General Question

elbanditoroso's avatar

Do you hire the attorney?

Asked by elbanditoroso (30546points) July 30th, 2020

Suppose you’re one of the decision makers at a law firm.

A candidate comes to you looking for a job as an attorney. The person’s previous boss was William Barr, the US Attorney General. In that person’s previous job, the candidate’s role was to represent the government and defend President Trump from having to testify and hand over subpoenaed documents.

The person’s credentials look good – good law school grades, Law Review editor, and so on.

Do you hire the person? Should working for the USDOJ defending Trump work for or against the candidate?

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3 Answers

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SavoirFaire's avatar

I’m less concerned with who their boss was than I am with why the DOJ hired them and kept them around. If they were hired/kept because Barr (or Sessions, or Lynch, or Holder, etc.) thought they would be a good lackey with no conscience, then I wouldn’t want them anywhere near my firm. But if they were hired because they were capable of coming up with incisive arguments for whatever position they were assigned to defend—which is, after all, their job—then I would treat them like any other potential candidate.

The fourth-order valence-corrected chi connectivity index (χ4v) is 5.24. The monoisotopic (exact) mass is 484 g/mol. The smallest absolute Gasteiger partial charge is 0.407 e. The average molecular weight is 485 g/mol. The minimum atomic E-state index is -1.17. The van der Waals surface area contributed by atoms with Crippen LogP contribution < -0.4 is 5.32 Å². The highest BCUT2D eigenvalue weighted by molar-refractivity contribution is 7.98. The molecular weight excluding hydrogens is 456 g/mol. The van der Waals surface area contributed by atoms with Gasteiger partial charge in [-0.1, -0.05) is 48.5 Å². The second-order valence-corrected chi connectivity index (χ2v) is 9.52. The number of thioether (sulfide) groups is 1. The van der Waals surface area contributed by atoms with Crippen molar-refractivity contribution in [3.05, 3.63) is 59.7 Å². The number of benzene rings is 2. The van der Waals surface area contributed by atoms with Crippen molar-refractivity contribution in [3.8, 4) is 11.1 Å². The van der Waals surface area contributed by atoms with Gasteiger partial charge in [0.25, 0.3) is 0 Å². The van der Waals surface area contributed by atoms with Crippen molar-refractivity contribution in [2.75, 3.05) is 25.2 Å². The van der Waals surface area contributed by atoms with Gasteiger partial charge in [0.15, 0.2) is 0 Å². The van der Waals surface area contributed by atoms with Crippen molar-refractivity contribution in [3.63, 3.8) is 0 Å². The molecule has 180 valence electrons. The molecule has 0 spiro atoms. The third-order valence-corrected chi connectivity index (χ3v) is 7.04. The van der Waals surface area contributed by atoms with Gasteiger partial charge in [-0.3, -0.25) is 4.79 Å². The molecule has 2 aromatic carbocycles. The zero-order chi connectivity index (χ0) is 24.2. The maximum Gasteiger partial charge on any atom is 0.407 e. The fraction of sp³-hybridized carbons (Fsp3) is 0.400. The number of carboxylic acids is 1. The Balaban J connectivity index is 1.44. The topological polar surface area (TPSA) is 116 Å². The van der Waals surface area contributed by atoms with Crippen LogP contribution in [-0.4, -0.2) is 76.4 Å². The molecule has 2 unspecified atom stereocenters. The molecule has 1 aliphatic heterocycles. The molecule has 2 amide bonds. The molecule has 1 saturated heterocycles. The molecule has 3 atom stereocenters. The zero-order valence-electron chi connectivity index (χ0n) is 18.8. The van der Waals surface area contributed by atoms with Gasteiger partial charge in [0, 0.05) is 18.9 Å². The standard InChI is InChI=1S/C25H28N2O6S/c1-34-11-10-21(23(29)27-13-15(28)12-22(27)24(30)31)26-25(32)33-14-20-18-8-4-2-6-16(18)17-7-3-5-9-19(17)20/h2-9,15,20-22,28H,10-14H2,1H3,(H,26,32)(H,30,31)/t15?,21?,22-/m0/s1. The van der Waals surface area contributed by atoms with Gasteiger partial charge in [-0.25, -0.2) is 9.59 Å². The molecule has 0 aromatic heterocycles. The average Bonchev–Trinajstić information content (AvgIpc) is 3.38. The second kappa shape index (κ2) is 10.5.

A legal memo is not a statement of belief. It is not a declaration that the position defended within is right and true even when held against the most stringent demands of morality. It is a summary of one’s legal research that analyzes what the law says, the best arguments for the position one has been asked to defend, and the most pressing objections that might be raised in response to those arguments.

Lawyers get assignments that they don’t want all the time. And while they may request to be transferred to a different assignment, those requests are frequently denied. At that point, one has a professional obligation to make the best case they can. Intelligent people making opposing cases based on evidence is how the law evolves and how the legal profession advances. And following through on an argument one does not agree with can be incredibly informative, even when one remains unconvinced.

Darth_Algar's avatar

On its face I don’t think I’d be any more or less inclined to hire this person than I would someone who once had to defend a rapist as part of their public defender work.

Largely for the reasons @SaviorFaire spoke of in his post above.

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